Tough Economic Times Drive Budget Cuts- So Don’t Overlook IT Software Savings

09 November 2009
7 minute read
Best practice

Tough Economic Times Drive Budget Cuts- So Don’t Overlook IT Software Savings

09 November 2009
7 minute read

Software-Cost-SavingsThis article has been contributed by Rolfe Jaremus, Managing Partner at Jaremus Associates.

During these difficult economic times, C-level executives are looking at ways to reduce business costs.  For some companies, cost saving is not just a way of squeezing out excesses; it’s a matter of survival.  Many retailers have lowered the prices they charge to consumers.  The retailers in turn have put pricing pressure upon the entire supply chain causing profit margins to shrink or disappear.  Business executives in turn are scouring their infrastructures to wring out waste and excess in their operations.

Many IT leaders are lowering costs by virtualizing and consolidating servers, cutting back on projects that do not have strong ROI, outsourcing functions, cutting salaries and reducing staff. In the quest for cost savings, one area that should not be overlooked is software maintenance and support fees.

“A growing percentage of the IT budget is going to operations, leaving a smaller percentage available for innovation and development.” IBM 2008 IT Governance Study

These costs usually represent the second or third largest expense category in the IT budget.  For reasons which we will explore, significant cost savings can be obtained with little impact to an IT organizations operations.

Commercial software is highly complex and configurable.  This makes it difficult and expensive to change.  So the focus of cost savings efforts should not be to rewrite or redesign systems.  Those efforts are usually justified for other reasons.  Software cost savings should be focused on changes that can easily be made, or better yet, changes that require no software changes at all.

Let’s take a look at a few methods:

  1. One area for costs savings is to look for software that is not being used.  It is not uncommon for software to fall into disuse.  This erosion in usage usually happens over a long period of time, so it is not obvious to anyone.  This is more likely to occur with software that is used for monitoring or managing other software.  With staff turnover, newer technicians may not know how to use the tools.  Line management may not understand the purpose of a tool or have a commitment to using it.  Or there may be better tools that a team is now using.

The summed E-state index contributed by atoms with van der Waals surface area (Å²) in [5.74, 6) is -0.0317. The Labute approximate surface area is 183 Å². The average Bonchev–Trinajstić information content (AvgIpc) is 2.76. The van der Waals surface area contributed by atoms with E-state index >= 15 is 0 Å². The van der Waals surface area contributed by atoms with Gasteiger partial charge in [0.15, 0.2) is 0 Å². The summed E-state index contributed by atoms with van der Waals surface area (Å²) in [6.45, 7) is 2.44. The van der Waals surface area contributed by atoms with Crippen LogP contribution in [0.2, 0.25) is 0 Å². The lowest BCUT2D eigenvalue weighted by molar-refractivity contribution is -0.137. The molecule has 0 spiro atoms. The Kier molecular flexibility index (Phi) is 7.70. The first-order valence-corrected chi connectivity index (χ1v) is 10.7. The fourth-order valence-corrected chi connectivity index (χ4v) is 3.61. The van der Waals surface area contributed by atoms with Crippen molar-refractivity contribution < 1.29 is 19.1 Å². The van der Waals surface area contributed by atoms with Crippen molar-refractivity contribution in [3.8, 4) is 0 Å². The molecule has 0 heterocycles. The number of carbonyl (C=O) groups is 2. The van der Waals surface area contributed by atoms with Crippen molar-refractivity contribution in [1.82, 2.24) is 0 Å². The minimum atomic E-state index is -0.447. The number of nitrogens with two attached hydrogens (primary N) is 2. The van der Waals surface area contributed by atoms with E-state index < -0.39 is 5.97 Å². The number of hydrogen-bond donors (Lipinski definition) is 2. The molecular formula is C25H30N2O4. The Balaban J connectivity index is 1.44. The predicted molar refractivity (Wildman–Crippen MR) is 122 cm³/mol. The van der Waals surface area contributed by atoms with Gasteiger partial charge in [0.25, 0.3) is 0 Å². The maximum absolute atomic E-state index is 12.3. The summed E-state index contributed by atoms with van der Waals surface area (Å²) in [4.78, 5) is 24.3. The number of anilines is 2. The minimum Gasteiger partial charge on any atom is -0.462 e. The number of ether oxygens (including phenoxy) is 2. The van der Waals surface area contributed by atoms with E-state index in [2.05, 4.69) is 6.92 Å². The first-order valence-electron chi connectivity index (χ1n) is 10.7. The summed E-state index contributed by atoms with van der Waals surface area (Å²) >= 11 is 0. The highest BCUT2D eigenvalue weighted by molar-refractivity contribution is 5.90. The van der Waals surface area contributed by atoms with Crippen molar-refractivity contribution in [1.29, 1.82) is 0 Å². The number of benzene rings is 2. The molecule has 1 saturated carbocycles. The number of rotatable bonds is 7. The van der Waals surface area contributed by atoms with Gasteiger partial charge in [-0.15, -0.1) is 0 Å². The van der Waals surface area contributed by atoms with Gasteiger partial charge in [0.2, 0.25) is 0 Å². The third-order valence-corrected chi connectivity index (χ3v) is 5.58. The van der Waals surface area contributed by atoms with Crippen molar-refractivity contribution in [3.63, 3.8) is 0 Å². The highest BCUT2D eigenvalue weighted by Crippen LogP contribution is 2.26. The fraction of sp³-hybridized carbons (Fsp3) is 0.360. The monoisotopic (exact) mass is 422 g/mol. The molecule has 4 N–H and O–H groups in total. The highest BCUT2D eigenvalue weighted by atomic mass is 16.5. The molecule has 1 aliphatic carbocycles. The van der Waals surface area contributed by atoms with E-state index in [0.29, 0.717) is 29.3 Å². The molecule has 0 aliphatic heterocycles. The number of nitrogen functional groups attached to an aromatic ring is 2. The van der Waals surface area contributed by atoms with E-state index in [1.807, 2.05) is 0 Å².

2. Along the same lines, it is not uncommon for a component of an ERP package to be unused.  When a common product was bought years ago, 5 components were purchased.  Plans and priorities changed and years later, only 4 of the components were being used and there were no plans to implement or use the fifth component.  Performing a software usage review can help to identify lightly used or unused software that can then be downsized or eliminated.
  3. Because of the pervasiveness of database and middleware software, this is often fertile ground for cost savings. The licensing for these products is notoriously complex, so reviewing this is generally not easy.  The licensing parameters for the two most popular databases, Oracle and SQL Server are similar, but different. These databases can be licensed by CPU or by user. User licensing in turn has several variations between and within the products and then there are legacy licensing methods that add even more complexity. Adding to the difficulty in database licensing is the fact that the licensing is often tied to usage of the front-end applications.  An Oracle Named User License for example requires that the customer count the number of individuals in the company that use the applications that access the underlying database.  And usage, in this case is not just at a point in time, but over a period of time.  A user can be a job scheduling system, another computer, or person.  Some applications reduce the number of connections that are made to the database.  This is done for resource efficiencies, but this makes usage tracking more difficult.